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This summer, I had this field fenced in to make a new goat yard, but there was no shelter. On the other hand, I wasn’t intending to use this shelter and hay feeder for the horses this year. So!

Time to re-purpose!
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The former horse shelter/hay feeder was reconfigured into a goat house!
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The wall that made the divider between the hay storage and the shelter area was pushed back to enclose the entire space for a goat house. The wood from the former hay feeder was re-used to make a goat feeder against one wall. There’s even room for a round bale in there!

I love it when something can be re-purposed using the same materials!

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  1. 10665127_4634039665104_7078086931103550324_n

    September 15, 2014 - Scenes from A Retreat

    This weekend was another two-day retreat at Sassafras Farm, with artist Kelly Walker on hand to give primitive art workshops. Attendees painted a primitive farm scene (with my barn in the picture!) on canvas and also painted a metal bucket. (I was SO amazed at the creativity that came out in the buckets!) I gave workshops that included corn cob jelly, burnt sugar cake, taper candlemaking, fall potpourri from the … Continued…

  1. IMG_6401

    September 10, 2014 - One-Day Retreats Coming Up!

    Come learn at the farm!

    Saturday, November 8, 2014 – TASTE OF SASSAFRAS FARM Retreat!

    Saturday, November 15, 2014 – TASTE OF SASSAFRAS FARM Retreat!

    Saturday, December 6, 2014 – HOLIDAY IN THE COUNTRY Retreat!

    I’m offering my … Continued…

  1. IMG_2929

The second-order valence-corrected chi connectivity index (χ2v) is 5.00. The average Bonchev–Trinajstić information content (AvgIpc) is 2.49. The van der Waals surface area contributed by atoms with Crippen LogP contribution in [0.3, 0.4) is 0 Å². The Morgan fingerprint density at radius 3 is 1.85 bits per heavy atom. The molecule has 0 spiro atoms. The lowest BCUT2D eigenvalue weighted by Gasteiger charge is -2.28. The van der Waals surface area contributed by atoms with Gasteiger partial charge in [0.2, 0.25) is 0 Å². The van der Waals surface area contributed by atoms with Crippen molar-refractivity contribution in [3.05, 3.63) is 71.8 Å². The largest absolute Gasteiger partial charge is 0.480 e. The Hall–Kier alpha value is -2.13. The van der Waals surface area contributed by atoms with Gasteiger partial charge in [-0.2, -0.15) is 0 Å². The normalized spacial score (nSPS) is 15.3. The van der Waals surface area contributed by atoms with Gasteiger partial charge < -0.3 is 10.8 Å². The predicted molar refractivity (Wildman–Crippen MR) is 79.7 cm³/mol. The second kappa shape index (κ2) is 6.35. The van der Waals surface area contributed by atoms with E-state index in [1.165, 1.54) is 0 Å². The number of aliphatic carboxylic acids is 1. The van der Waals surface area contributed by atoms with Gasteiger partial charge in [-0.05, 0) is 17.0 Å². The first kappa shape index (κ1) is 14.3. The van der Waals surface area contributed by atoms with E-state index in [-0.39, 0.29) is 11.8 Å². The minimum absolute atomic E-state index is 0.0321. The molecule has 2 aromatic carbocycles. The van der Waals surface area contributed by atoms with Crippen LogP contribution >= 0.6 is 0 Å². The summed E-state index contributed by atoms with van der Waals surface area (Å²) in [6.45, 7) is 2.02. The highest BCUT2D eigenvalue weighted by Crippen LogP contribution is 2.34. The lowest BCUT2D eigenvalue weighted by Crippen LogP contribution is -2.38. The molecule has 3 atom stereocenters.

August 20, 2014 - Big Garden Project

    Out with the old, in with the new!

    The big flower gardens all around the front porch and to the side of the studio looked really nice when I got here. Roses and butterfly bushes and daffodils, irises, and so on. Lovely! The previous owners were members of a garden club and did garden tours.

    This is how the front gardens ended up after putting up … Continued…

  1. IMG_2855

    August 11, 2014 - Party in the Studio

    Workshops are coming up in a few weeks and I’ve been getting things set up in the studio. Before a retreat, I do all the big shopping for food and supplies that I can do in advance. There’s always a last-minute farmers market run for fresh stuff. I get all my tools and equipment in order, and get things set up for the workshops that are part of the retreat that’s coming.

    Then … Continued…

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    August 7, 2014 - Busy Days on the Farm

    How many things can go on at once? That’s summer on the farm, busy, hectic, crazy. By the end of the month, color will start showing on the trees in the woods around the farm. Fall is on the way, and winter won’t be far behind. Everything that is a problem has to be fixed, and now.

    Like, say, this busted water faucet at the barn…. Continued…

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    July 31, 2014 - Really Big Hay Feeder

    I’m having a big new hay feeder built right by the barn! I’m excited about it because hauling square bales across the front barn yard in the winter is not a fun chore. As I’m approaching the three-year mark at this farm (wow, has it really been that long?), I’m still learning all the time what works for me. Initially, I kept the goats … Continued…

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The Slanted Little House

"It was a cold wintry day when I brought my children to live in rural West Virginia. The farmhouse was one hundred years old, there was already snow on the ground, and the heat was sparse-—as was the insulation. The floors weren’t even, either. My then-twelve-year-old son walked in the door and said, “You’ve brought us to this slanted little house to die." Keep reading our story....